A new commentary video from the National Rifle Association defends the controversial practice of openly carrying firearms in public, arguing that firearms are not capable of intimidation.
In an October 20 video, NRA News commentator Billy Johnson took on open carry critics, stating, “Somehow we have completely dehumanized gun violence, and have instead humanized guns. Guns kill. Guns strike fear. Guns intimidate. Seriously? They're just bits of plastic and metal.” Johnson also apparently defended the controversial practice of open carrying firearms in Michigan public schools.
Johnson centered his commentary around “a little bit of a dust-up over a law-abiding citizen enacting his right to open carry” in his community. He didn't identify the specific incident, however, stating, “I'm not going to get into the details, because they honestly don't matter.”
Johnson stated that he is “baffled by why society is so damn afraid of” open carry and attributed concern about the practice to “our irrational, media-fed hysterical fear of guns.” According to Johnson, guns “are no more capable of intimidation than my vacuum is capable of cleaning my house, or my lawn mower is capable of mowing my lawn.”
Johnson concluded with his hope that the next time public debate occurs over open carry firearms “we can have a civic debate over something other than those intimidating, scary, pesky things we call guns.”
Although he declined to “get into the details,” the “dust-up” Johnson was presumably talking about is the controversy over pro-gun activists openly carrying firearms into public schools in Traverse City, Michigan. (Johnson owns a tactical gear company that is based in Traverse City.)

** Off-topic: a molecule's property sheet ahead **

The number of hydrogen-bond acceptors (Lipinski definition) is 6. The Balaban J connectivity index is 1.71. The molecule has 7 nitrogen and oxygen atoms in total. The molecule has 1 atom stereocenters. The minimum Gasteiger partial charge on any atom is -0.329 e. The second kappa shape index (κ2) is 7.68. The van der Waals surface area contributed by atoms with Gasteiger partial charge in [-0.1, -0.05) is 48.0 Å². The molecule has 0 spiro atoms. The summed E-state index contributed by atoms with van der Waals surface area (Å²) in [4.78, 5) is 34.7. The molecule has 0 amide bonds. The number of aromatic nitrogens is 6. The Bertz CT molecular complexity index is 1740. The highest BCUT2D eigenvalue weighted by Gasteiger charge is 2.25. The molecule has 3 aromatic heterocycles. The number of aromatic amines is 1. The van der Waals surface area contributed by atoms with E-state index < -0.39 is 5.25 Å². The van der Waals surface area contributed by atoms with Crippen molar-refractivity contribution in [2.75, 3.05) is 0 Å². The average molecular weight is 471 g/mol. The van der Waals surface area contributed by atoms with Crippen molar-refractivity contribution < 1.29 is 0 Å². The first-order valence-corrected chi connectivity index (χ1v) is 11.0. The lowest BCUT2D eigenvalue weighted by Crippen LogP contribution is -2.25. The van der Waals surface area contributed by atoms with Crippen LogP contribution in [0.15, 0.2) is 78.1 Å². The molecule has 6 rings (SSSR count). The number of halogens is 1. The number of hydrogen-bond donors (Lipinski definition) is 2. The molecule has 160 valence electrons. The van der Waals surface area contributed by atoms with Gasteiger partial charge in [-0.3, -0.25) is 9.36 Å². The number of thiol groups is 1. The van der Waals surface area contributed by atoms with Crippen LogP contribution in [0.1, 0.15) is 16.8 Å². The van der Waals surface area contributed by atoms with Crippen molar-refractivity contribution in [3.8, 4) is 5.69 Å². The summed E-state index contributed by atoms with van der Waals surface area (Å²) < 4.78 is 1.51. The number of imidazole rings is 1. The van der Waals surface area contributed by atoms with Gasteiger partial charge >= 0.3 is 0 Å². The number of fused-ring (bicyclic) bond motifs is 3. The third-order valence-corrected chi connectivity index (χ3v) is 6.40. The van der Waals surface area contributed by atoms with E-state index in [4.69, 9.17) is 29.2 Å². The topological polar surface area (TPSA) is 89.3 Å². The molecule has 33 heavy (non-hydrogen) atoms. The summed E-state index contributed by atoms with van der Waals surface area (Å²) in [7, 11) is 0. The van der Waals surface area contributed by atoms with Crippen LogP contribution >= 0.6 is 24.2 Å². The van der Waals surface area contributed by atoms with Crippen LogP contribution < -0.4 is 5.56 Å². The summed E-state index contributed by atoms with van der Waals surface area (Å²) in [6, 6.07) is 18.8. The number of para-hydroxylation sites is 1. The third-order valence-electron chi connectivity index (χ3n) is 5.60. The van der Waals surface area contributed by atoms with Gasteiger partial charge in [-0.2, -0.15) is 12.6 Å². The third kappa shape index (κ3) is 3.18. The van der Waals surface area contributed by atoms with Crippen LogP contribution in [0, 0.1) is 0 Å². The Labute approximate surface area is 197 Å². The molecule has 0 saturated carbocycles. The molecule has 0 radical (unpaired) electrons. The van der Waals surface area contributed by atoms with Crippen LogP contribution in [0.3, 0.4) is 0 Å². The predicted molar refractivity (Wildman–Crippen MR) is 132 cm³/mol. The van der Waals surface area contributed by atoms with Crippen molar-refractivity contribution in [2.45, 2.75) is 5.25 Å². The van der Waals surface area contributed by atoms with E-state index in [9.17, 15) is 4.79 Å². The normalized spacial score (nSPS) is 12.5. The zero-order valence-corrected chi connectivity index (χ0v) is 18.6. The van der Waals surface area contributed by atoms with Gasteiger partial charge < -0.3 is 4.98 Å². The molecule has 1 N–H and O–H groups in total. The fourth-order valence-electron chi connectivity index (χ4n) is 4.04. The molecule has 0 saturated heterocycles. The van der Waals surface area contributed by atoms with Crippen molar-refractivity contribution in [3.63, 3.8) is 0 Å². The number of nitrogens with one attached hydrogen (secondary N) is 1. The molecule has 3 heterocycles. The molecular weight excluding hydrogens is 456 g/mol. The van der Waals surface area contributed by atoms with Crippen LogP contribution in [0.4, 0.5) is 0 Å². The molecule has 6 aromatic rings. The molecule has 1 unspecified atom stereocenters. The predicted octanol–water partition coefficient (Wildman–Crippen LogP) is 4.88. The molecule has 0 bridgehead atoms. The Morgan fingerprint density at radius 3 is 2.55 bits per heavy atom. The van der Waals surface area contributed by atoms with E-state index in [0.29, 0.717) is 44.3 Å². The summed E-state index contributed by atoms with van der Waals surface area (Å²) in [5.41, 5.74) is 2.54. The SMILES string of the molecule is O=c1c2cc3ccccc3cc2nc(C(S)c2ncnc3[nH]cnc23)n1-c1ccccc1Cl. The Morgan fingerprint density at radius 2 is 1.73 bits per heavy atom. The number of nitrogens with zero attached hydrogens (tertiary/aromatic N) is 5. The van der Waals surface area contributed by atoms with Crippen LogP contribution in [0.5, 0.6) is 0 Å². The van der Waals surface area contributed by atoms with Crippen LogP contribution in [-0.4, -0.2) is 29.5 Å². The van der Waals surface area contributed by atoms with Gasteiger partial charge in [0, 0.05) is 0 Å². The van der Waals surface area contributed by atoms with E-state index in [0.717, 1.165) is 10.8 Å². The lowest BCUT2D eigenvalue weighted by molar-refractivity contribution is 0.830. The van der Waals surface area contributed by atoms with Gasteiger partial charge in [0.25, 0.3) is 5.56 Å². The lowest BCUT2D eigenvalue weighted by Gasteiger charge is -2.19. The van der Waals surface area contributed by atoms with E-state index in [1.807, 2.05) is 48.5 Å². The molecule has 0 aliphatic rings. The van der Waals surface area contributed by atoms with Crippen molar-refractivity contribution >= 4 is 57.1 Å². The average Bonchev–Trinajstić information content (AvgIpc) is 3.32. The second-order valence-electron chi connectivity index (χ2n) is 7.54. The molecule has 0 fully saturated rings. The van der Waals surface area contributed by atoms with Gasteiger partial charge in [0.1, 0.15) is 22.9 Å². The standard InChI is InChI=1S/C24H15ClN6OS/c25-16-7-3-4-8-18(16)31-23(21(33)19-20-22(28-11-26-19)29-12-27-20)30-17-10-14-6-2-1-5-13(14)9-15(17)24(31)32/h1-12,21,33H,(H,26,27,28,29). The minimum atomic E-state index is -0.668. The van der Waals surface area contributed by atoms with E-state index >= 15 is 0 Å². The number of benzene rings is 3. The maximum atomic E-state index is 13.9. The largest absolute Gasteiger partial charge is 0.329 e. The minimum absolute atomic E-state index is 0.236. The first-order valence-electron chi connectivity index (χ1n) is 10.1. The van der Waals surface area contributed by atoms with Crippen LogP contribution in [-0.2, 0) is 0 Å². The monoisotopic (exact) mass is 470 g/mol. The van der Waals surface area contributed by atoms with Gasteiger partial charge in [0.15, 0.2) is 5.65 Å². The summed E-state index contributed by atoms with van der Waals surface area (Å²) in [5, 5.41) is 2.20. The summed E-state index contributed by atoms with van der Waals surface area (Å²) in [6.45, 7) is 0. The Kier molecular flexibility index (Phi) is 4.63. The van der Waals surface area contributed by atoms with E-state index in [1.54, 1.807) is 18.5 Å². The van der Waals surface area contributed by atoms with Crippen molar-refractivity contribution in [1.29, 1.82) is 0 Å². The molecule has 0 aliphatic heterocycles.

Johnson apparently defended the controversial open carry practice, arguing that the open carrier in his community “is a law abiding citizen who did not violate any laws” who has been “vilified” by critics:
JOHNSON: Recently in my community there has been a little bit of a dust-up over a law-abiding citizen enacting his right to open carry. I'm not going to get into the details, because they honestly don't matter. What matters is that he is a law-abiding citizen who did not violate any laws.
What I have noticed is that the response to his decision has been pretty rabid. In particular, we have seen countless letters to the editor, newspaper headlines and social media posts that have vilified his decision to do this thing which he is legally entitled to do. In particular, there has been a lot of accusations of fearmongering.
The NRA previously criticized the practice of open carrying long guns, including shotguns and rifles, before quickly reversing itself and apologizing following outrage from the members of the open carry community. In recent months open carry activist groups have staged demonstrations where participants openly carry assault weapons or other guns inside of retail establishments. In response, gun safety group Moms Demand Action for Gun Sense in America has persuaded several restaurants and retailers, including Target, Starbucks and Chipotle, to ask customers not to bring guns into their establishments.
Johnson's commentary often seeks to downplay the threat firearms pose to the public by engaging in hairsplitting or semantic games. In a September commentary video, Johnson argued that individuals who oppose the concealed carrying of guns in public are “paranoid” because they are afraid of an “inanimate object.” Following a May mass killing in Isla Vista, California, where 11 out of 19 of those injured or killed were shot, Johnson urged the media to stop referring to the perpetrator as a “gunman” or “shooter,” because several of the victims had been stabbed or hit by a car.
In a widely mocked July commentary video, Johnson imagined a world where children would have to demonstrate proficiency with firearms “to advance to the next grade” and where some places would be designated “gun-required zones.”